Subtitles on Twitter

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Subtitles on Twitter
Subtitles on Twitter

Subtitles on Twitter are now a reality. The equivalent of the voice notes on WhatsApp came as a surprise to Twitter and only to a few users, which generated some confusion. No doubt this feature will have consequences in the social network that we will see in the next days.

But there is a problem, and that is the issue of disability. There are disabled people who for various reasons cannot hear audios or are not able to understand them correctly. For this reason, some users have already talked about a subtitle function that Twitter should incorporate, at least in the accessibility section.

But no, this function does not exist yet. However, there is a way to put subtitles on Twitter thanks to Android 10 and its automatic subtitle function. A function that is not in all Android and that has a different activation on each smartphone, but that can be tremendously useful for many.

However, the function we talk about in this article, allows you to put some automatic subtitles that will appear on screen with every video (or audio) we watch (or hear) via Twitter. This was one of the great improvements of Android 10, and it promised to be a huge help for disabled people who could not listen to footage of this kind.

The subtitles function of Android 10 work perfectly with Twitter audios. We simply activate them and the subtitles will appear, giving us the possibility to “read” the Twitter video or audio in front of us. However, there are some problems: not everyone can access these subtitles.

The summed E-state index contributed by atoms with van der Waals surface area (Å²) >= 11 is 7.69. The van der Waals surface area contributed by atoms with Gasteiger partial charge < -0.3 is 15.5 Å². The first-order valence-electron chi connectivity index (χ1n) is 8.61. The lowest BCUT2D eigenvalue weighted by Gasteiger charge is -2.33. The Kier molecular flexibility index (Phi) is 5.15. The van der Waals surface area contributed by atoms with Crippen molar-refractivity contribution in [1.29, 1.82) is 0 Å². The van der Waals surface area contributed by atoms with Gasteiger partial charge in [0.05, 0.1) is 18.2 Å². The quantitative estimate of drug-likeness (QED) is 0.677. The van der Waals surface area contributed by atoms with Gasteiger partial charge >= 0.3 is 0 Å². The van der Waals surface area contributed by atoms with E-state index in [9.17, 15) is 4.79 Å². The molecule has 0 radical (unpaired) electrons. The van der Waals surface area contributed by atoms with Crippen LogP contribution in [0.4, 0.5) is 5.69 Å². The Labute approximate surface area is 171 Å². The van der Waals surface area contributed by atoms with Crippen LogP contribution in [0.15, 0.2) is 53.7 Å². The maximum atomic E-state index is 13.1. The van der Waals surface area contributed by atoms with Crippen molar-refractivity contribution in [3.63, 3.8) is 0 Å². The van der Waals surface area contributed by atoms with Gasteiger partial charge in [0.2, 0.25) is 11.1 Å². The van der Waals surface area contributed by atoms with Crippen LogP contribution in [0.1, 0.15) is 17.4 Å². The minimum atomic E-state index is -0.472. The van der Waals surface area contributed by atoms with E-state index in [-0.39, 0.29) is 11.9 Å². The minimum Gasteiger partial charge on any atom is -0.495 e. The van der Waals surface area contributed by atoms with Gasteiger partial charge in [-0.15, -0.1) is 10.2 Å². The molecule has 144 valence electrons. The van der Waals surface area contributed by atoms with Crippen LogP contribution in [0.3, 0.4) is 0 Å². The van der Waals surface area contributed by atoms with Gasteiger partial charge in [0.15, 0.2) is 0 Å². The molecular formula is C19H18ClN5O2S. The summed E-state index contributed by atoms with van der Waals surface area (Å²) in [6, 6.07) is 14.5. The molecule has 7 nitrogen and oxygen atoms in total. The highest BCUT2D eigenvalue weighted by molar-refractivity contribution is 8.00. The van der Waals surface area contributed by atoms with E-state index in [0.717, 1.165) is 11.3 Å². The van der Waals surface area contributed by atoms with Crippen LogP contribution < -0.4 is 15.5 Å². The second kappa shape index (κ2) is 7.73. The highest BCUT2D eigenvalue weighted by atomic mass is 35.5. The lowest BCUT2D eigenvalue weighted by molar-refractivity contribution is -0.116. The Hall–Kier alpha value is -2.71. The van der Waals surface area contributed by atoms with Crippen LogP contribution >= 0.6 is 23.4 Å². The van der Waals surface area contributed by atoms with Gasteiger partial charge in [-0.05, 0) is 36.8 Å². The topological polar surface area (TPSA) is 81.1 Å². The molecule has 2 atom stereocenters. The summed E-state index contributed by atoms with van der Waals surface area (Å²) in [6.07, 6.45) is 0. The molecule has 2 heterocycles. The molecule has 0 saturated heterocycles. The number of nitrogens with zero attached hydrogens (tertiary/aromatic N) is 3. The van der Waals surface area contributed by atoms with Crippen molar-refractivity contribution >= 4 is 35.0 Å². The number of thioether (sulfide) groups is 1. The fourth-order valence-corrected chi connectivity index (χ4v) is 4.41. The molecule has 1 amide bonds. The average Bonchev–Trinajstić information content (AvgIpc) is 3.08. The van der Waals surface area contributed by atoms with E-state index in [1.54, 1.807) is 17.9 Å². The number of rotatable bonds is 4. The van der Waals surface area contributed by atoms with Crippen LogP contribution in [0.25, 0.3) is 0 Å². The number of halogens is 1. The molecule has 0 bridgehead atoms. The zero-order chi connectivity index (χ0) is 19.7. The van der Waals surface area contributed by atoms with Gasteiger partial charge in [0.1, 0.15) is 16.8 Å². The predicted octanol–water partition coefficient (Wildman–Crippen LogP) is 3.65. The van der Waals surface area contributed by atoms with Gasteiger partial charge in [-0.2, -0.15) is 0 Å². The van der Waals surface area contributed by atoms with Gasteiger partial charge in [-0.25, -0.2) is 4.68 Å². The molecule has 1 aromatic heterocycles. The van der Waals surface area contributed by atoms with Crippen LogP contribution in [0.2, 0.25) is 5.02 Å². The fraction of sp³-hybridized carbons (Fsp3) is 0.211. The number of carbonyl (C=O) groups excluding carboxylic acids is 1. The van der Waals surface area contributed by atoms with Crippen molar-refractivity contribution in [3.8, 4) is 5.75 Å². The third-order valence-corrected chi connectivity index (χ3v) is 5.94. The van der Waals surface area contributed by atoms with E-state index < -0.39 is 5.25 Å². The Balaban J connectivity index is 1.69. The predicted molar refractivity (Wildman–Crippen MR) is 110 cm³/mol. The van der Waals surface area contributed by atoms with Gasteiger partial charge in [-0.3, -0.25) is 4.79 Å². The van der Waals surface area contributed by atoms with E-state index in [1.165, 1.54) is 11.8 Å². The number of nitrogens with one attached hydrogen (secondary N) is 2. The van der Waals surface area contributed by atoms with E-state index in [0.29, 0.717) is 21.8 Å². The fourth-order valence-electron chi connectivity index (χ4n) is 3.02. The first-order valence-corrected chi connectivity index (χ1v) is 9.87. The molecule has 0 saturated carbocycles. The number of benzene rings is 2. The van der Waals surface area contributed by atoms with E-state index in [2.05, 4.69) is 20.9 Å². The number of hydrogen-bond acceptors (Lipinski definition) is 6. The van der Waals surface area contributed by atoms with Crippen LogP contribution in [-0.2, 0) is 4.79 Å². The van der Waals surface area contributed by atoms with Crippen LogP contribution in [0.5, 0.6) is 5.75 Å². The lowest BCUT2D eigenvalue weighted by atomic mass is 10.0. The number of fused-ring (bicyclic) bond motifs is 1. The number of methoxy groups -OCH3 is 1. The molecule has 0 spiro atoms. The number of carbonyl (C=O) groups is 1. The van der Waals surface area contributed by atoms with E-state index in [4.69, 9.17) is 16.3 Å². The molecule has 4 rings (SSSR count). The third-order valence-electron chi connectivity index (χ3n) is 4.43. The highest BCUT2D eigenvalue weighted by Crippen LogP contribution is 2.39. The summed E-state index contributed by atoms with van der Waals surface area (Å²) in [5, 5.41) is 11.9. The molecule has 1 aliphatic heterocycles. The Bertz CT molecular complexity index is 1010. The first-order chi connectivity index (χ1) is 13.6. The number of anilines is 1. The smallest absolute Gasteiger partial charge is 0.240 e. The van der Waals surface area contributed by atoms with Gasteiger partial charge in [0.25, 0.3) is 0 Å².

Subtitles on Twitter… but limited

Live Caption
Live Caption

Ironically, subtitles are not available to everyone. Yes, this is strange because it is still an accessibility feature (and, again, one of the big stars of Android 10). But the feature is not only limited in terms of language, since for now it is only available in English; it is also limited in terms of smartphones.

For now, only Pixel smartphones and Samsung Galaxy S20s have access to Live Caption. If you do not have a Google Pixel or S20, we are sorry to say that you will not be able to activate subtitles. It’s true that Google once announced that closed captioning would be available on virtually all Android devices today, but there’s no exact date yet.

Cleaning the mobile phone in times of the Coronavirus
Cleaning the mobile phone in times of the Coronavirus

However, the fact that this measure is becoming popular in territories such as the United States may set the ideal precedent for Twitter and give it the excuse to add subtitles to videos broadcast on that social network. Yes, they could be flawed and inaccurate, but they would still be subtitles that many of us would greatly appreciate.

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